Installing the Graphics Engine

The graphics engine in Listing 41.2 certainly had some important things left out, but it does work. Let's go over how to install the GraphicsEngine inside a Component first, and then go back and improve on the design of the graphics engine and the MOB.

Listing 41.3 shows an example of how to install the GraphicsEngine inside a Component. It just so happens that the Component we're installing it in is an Applet (remember that an Applet is a subclass of Component) so we can view the results with a Web browser. Keep in mind that the same method called to use the GraphicsEngine inside an Applet can also be used to install the GraphicsEngine inside other Components.

Note
Remember that you can find all the code presented in the listings in this chapter on the CD-ROM that accompanies this book.

Before trying to understand the code in Listing 41.3, it would be a good idea to type and compile Listings 41.1 through 41.3 so that you can get an idea of what the code does. Save each listing with the filename specified in each listing's header and compile the code by using the javac command on each of those files.

In addition to compiling the code in Listings 41.1 through 41.3, you must also create the HTML file as shown in Listing 41.4. (Use a Java-enabled browser or the JDK applet viewer to view this file once you have compiled everything.) As the final step, you have to place a small image file to be used as the movable object in the same directory as the code and either rename it to one.gif or change the line inside the init() method in Listing 41.3 that specifies the name of the picture being loaded.


Listing 41.3. This sample applet illustrates the GraphicsEngine class. The code should be saved in a file named Game.java.

import java.awt.*;
import java.applet.Applet;
import java.net.URL;

public class Game extends Applet {
  GraphicsEngine engine;
  MOB picture1;

  public void init() {
    try {
      engine = new GraphicsEngine();
      Image image1 = getImage(new URL(getDocumentBase(), "one.gif"));
      picture1 = new MOB(image1);
      engine.AddMOB(picture1);
    }
    catch (java.net.MalformedURLException e) {
      System.out.println("Error while loading pictures...");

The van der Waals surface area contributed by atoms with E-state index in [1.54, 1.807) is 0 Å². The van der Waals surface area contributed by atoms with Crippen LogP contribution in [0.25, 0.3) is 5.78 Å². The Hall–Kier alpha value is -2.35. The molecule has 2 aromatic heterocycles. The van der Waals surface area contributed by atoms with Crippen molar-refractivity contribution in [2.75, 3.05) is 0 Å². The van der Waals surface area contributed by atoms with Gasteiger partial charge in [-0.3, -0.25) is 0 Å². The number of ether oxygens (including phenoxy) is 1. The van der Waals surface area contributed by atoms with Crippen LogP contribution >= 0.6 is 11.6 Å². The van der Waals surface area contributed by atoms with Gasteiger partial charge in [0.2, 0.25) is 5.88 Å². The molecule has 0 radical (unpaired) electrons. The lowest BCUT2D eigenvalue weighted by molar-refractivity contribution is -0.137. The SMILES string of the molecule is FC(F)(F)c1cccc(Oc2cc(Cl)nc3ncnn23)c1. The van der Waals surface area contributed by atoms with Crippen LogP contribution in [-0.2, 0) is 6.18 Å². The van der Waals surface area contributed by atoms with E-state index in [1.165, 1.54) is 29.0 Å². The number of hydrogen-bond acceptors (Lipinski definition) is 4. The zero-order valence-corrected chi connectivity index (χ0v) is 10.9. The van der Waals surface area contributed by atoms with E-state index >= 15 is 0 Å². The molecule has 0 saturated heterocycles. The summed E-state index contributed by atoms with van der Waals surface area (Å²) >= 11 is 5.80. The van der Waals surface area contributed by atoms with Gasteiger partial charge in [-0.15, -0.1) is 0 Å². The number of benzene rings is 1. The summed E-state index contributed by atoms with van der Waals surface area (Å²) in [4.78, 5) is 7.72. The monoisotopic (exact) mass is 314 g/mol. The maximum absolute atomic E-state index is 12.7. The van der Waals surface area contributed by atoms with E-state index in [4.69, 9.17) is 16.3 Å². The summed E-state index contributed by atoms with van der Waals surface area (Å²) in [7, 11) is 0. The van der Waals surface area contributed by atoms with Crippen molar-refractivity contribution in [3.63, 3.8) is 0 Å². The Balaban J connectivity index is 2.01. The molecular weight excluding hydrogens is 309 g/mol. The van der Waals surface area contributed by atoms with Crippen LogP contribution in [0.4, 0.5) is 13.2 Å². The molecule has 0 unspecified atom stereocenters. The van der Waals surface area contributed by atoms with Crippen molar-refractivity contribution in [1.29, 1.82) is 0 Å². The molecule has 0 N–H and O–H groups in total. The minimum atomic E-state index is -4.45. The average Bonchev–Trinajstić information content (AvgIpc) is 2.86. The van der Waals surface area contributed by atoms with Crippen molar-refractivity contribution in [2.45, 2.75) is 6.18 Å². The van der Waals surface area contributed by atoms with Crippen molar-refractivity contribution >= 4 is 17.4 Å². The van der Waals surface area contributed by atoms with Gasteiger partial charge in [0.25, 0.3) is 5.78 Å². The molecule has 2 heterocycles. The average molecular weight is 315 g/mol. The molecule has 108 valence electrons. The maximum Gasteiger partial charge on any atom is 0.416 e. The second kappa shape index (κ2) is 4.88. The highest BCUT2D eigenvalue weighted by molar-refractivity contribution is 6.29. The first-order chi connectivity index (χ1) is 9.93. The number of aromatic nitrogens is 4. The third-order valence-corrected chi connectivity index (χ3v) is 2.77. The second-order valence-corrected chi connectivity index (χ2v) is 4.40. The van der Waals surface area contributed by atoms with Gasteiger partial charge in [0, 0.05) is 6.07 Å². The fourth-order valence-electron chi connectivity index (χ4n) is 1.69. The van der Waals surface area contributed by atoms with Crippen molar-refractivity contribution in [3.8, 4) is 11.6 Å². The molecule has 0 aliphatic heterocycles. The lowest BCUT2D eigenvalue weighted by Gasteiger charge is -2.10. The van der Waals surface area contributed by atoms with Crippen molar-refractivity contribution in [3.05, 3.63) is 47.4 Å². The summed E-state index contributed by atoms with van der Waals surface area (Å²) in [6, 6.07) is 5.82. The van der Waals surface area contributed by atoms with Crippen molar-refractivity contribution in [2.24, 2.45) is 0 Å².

e.printStackTrace();
    }
  }

  public void update(Graphics g) {
    paint(g);
  }

  public void paint(Graphics g) {
    engine.paint(g, this);
  }


  public boolean mouseMove (Event evt, int mx, int my) {
    picture1.x = mx;
    picture1.y = my;
    repaint();
    return true;
  }

}


Listing 41.4. This code must be put into an HTML file in order to view the applet.

<html>
<head>
<title>GraphicsEngine Example</title>
</head>

<body>
<h1>GraphicsEngine Example</h1>

<applet code="Game.class" width=200 height=200>
</applet>
</body>
</html>

Once you have the example up and running, the image you selected should appear in the upper-left corner of the applet's window. Pass your mouse over the applet's window. The image you have chosen should follow your pointer around the window. If you use the images off the CD-ROM that accompanies this book, you should see something similar to Figure 41.2.

Figure 41.2: This is what the example of the barebones GraphicsEngine should look like.

Let's go over how the code that links the GraphicsEngine into the applet called Game works. Our instance variables are engine, which controls all the movable objects we can deliver, and picture1, a movable object that draws the chosen image .

Take a look at the fairly straightforward init() method. You initialize engine by setting it equal to a new GraphicsEngine. Next, the image you chose is loaded with a call to getImage(). This line creates the need for the try and catch statements that surround the rest of the code to catch any invalid URLs. After the image is loaded, it is used to create a new MOB, and picture1 is initialized to this new MOB. The work is completed by adding the movable object to engine so that engine will draw it in the future. The remaining lines (the lines inside the catch statement) are there to provide information about any errors that occur.